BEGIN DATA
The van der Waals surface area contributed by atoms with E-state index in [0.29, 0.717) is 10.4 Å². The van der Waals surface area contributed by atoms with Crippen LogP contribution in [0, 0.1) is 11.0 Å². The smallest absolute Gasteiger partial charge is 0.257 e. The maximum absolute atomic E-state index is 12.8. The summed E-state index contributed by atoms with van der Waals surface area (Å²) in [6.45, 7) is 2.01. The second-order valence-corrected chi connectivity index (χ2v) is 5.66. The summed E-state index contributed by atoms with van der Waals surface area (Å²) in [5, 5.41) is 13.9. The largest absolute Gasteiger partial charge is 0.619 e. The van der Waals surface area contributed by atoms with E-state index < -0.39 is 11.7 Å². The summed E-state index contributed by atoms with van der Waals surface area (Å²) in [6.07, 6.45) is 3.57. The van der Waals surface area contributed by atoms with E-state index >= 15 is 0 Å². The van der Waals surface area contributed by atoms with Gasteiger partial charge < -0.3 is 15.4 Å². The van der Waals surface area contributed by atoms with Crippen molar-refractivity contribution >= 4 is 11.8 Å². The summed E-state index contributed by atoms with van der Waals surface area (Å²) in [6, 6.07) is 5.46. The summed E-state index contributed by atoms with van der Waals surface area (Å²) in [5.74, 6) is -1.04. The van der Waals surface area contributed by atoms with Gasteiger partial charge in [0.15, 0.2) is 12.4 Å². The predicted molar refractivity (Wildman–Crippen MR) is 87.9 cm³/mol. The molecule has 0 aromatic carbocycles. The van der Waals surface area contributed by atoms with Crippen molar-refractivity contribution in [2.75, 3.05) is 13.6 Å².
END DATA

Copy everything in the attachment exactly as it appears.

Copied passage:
The van der Waals surface area contributed by atoms with E-state index in [0.29, 0.717) is 10.4 Å². The van der Waals surface area contributed by atoms with Crippen LogP contribution in [0, 0.1) is 11.0 Å². The smallest absolute Gasteiger partial charge is 0.257 e. The maximum absolute atomic E-state index is 12.8. The summed E-state index contributed by atoms with van der Waals surface area (Å²) in [6.45, 7) is 2.01. The second-order valence-corrected chi connectivity index (χ2v) is 5.66. The summed E-state index contributed by atoms with van der Waals surface area (Å²) in [5, 5.41) is 13.9. The largest absolute Gasteiger partial charge is 0.619 e. The van der Waals surface area contributed by atoms with E-state index < -0.39 is 11.7 Å². The summed E-state index contributed by atoms with van der Waals surface area (Å²) in [6.07, 6.45) is 3.57. The van der Waals surface area contributed by atoms with E-state index >= 15 is 0 Å². The van der Waals surface area contributed by atoms with Gasteiger partial charge < -0.3 is 15.4 Å². The van der Waals surface area contributed by atoms with Crippen molar-refractivity contribution >= 4 is 11.8 Å². The summed E-state index contributed by atoms with van der Waals surface area (Å²) in [6, 6.07) is 5.46. The summed E-state index contributed by atoms with van der Waals surface area (Å²) in [5.74, 6) is -1.04. The van der Waals surface area contributed by atoms with Gasteiger partial charge in [0.15, 0.2) is 12.4 Å². The predicted molar refractivity (Wildman–Crippen MR) is 87.9 cm³/mol. The molecule has 0 aromatic carbocycles. The van der Waals surface area contributed by atoms with Crippen molar-refractivity contribution in [2.75, 3.05) is 13.6 Å².